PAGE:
. . . all documents subject to this order and any compilation or recording of the information they contain, will be certified by opposing counsel to have been destroyed or will be returned to the plaintiff or those documents being retained shall be identified in writing, to plaintiff’s counsel and the purpose(s) for such retention declared together with acknowledgment that continued confidentiality of the disclosed records and information will be maintained.

¶6      State Farm interpreted this protective order as a constructive denial of its motion to intervene, and appealed it as such. A division of this court dismissed that appeal for lack of a final order, concluding that State Farm’s motion to intervene was still pending before the district court for a ruling.

¶7      In May 2012, State Farm filed a renewed motion to intervene pursuant to both C.R.C.P. 24(a) and (b), again for the limited purpose of challenging the protective order. The Mauros objected to the second motion to intervene, arguing that State Farm should not be permitted to intervene as a matter of right pursuant to C.R.C.P. 24(a) because (1) its only interest in the tort litigation was to represent its insured customers, and this interest was not impacted by the protective order; (2) its intervention would “open a Pandora’s Box allowing insurance companies to enter and exit lawsuits on select issues without limitation”; and (3) its interests were adequately represented by its corporate counsel who was representing B.C. and S.O. in the litigation. For the same reasons, the Mauros also argued that State Farm should not be allowed to permissively intervene pursuant to C.R.C.P. 24(b).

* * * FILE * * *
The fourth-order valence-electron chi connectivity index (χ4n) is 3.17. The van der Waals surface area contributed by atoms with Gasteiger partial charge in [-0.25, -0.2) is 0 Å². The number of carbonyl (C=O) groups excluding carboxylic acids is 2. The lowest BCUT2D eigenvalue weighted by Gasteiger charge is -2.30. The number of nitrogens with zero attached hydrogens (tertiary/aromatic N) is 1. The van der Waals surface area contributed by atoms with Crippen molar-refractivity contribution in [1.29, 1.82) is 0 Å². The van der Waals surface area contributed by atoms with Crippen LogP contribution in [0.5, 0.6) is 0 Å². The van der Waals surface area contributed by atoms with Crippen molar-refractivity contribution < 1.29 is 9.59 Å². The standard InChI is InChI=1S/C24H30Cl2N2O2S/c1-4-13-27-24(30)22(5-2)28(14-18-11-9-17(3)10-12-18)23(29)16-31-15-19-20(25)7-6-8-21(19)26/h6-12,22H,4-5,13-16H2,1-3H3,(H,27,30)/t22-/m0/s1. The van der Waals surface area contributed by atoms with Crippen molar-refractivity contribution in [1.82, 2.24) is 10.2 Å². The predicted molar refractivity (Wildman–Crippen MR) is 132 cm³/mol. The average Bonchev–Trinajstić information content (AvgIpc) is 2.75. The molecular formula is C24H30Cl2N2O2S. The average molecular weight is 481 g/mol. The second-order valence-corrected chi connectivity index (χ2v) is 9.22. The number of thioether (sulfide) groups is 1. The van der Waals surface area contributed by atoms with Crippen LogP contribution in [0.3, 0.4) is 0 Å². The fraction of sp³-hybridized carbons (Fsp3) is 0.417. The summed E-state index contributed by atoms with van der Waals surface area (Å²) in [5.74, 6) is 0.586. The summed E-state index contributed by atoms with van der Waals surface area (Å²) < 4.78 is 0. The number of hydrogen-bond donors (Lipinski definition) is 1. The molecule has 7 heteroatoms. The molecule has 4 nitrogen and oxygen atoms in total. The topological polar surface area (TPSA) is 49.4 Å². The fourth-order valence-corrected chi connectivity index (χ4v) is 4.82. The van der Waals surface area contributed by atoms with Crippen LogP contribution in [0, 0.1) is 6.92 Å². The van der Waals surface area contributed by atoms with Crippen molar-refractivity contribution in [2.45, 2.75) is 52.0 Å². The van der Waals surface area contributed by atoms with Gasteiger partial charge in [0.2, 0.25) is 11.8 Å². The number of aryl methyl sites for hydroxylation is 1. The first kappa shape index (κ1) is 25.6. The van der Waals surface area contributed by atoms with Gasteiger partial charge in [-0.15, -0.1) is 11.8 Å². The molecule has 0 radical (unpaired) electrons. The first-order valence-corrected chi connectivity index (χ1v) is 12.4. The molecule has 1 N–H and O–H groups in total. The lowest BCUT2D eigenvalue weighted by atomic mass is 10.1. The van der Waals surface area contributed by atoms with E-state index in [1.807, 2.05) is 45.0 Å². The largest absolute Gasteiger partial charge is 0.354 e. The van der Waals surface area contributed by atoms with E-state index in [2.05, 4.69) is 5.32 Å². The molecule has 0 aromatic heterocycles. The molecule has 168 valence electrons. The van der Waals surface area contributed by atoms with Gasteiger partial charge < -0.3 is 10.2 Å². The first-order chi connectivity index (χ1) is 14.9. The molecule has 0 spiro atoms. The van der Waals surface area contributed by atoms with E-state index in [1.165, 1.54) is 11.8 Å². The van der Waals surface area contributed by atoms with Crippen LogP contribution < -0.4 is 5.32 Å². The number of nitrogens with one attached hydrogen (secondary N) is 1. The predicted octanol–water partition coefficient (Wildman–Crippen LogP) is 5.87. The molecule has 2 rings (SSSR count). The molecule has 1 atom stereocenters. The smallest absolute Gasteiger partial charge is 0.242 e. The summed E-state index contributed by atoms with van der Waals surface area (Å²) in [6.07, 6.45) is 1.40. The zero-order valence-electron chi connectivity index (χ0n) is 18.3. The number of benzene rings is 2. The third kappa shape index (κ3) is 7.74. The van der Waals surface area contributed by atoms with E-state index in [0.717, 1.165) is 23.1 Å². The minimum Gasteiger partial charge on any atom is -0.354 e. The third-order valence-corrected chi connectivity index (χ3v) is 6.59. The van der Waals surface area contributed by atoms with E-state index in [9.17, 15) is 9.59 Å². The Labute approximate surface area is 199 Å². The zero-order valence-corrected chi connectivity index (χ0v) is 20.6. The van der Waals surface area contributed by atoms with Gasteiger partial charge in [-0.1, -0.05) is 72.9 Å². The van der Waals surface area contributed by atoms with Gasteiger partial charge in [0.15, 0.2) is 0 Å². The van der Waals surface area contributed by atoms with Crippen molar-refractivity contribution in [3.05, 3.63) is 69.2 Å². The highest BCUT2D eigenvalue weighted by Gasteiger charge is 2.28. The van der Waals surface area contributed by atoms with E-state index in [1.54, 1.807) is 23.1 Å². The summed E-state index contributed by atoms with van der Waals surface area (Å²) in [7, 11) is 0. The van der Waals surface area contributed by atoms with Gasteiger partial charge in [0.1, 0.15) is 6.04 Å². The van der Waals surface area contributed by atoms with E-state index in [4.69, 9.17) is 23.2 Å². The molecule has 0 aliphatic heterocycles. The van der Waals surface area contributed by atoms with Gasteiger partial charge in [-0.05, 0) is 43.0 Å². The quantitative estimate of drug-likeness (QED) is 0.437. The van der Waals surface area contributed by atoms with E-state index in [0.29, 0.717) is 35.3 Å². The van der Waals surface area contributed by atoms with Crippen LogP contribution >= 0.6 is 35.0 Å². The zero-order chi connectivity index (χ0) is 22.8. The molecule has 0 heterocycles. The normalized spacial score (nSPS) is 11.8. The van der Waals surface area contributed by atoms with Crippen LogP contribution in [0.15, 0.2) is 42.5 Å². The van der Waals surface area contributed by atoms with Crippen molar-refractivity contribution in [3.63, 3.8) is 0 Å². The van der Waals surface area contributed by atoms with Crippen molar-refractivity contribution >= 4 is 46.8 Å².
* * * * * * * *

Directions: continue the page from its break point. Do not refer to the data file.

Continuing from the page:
¶8      In June 2012, the district court denied State Farm’s motion to intervene, stating that, “The Court adopts the arguments made by Counsel for the Plaintiff in the Response as its legal reasoning for the ruling on this matter.”

¶9      This appeal followed.

II. Intervention as of Right

¶10      State Farm contends that the district court erred by denying its motion to intervene as a matter of right to challenge the protective order. It argues that, because the protective order limits its use of the Mauros’ records solely to litigation purposes and then requires it to return or destroy those records once the litigation is complete, it thereby impedes State Farm’s compliance with state and federal insurance regulatory laws, prohibits it from performing functions expressly authorized by insurance regulations, conflicts with State Farm’s electronic claims handling systems, and threatens economic injury. State Farm further contends that these interests are not adequately represented by State Farm’s counsel representing B.C. and S.O. in defense of Ms. Mauro’s tort claims.

A. Standard of Review and Applicable Law

¶11      We review de novo the denial of a motion to intervene as of right pursuant to C.R.C.P. 24(a). Feigin v. Alexa Grp., Ltd., 19 P.3d 23, 24 (Colo. 2001).